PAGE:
Six years ago, I had a routine: get all the kids ready, drop the two oldest  off at the elementary school, then head over to the gym, where I’d put the baby and the preschooler in kid care, and I’d go off to spend the next two hours doing whatever I wanted. Usually, I wanted to take a spin class. I was pretty fanatical about my spin classes. I had teachers I loved and teachers I barely tolerated. Some songs were great for spinning (Latin dance music– who knew?), while some songs made the class almost unendurable– and if you asked (and even if you didn’t), I’d be happy to expound on which was which. In class, I’d sit in the back, right under the fan, with my water bottle full and my game face on. I was the annoying girl who grunted and sweated and tried to race you. It was awesome. If you had asked me what I was passionate about back in those days, spinning classes surely would have been on my list.

Five and a half years ago, we moved, and I can probably count on one hand the number of spin classes I’ve taken since. I haven’t even been on a bike.

Looking back, it’s obvious that spin classes were, for me, just a fad. An enjoyable fad, to be sure. My butt looked amazing, and my abs were much tighter than they’ve ever been before or since. But when we relocated, there wasn’t a gym that had classes at a time that worked, and my kids were old enough that I didn’t need my daily interaction with the girls at the gym (as competitive as it may have been on my part) to save my sanity.  Continue reading Passion: Or maybe just a fad?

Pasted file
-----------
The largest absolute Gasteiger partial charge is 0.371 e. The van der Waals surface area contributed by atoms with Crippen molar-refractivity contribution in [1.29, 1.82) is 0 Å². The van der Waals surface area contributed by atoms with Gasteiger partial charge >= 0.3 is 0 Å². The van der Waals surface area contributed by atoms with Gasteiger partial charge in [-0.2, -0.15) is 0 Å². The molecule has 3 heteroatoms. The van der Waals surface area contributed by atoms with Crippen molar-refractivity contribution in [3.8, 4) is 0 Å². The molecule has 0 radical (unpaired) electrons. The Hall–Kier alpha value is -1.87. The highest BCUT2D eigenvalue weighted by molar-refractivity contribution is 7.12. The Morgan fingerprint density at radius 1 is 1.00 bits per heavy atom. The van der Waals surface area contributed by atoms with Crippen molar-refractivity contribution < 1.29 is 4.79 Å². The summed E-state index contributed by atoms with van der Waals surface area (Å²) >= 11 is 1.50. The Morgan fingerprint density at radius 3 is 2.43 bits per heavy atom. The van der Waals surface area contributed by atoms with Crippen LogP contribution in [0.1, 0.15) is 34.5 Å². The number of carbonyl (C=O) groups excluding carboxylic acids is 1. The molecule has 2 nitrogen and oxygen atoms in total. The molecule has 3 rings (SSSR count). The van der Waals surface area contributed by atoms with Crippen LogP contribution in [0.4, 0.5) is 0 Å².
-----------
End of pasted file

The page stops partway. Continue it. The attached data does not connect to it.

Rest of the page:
The October Segullah Journal is Ready and Waiting!

As Fall flashes her brilliance in the Northern Hemisphere, Spring is showing off in the Southern half – my Instagram feed is full of Autumn/Fall colours and early vegetable seedlings being coaxed into the warming earth. Segullah is also flowering and fruiting with this month’s Journal!

Sandra Jergensen shares her hopes and waning garden, and Kelsey Petersen relates the unexpected fruits of pride and humility. So open your windows to the warm/cool breezes, and open a browser to our October offerings. And remember – we are always looking for submissions!

Peculiar Treasures – 22 September


Do we have some amazing, incredible, bizarre and wonderful links for you this week! The links are grouped loosely by theme (all brought to you by the letter “W”), so read on and have a peculiar treasure or twelve to start your week of well.

On writing: Did you know writing has health benefits, from your lungs to your liver, your mood and healing capabilities? Or watch someone explain “My job is that I lie to children” with humour and a secret door or three.

On wonder: Gather good. Pass it on. Multiply goodness . Also, there’s the love of a man for his wife and God, shared by his son.

On weird and wacky: A carrot for/is music! How to cut cake with science!

On wilderness: Some deep sea creatures have been highlighted, as well as one that looks like a real-life Pokémon. Continue reading Peculiar Treasures – 22 September

The Art of Story














On Monday, Jan. 23, 2012 at 7:45 a.m. the eyes and ears of many in the world of children’s literature will be on Dallas. That’s where and when the Association for Library Service to Children (a division of the American Library Association) will announce the winner of the 2012 Randolph Caldecott Award. The award, named in honor of nineteenth-century English illustrator Randolph Caldecott, is awarded annually “to the artist of the most distinguished American picture book for children.” Continue reading The Art of Story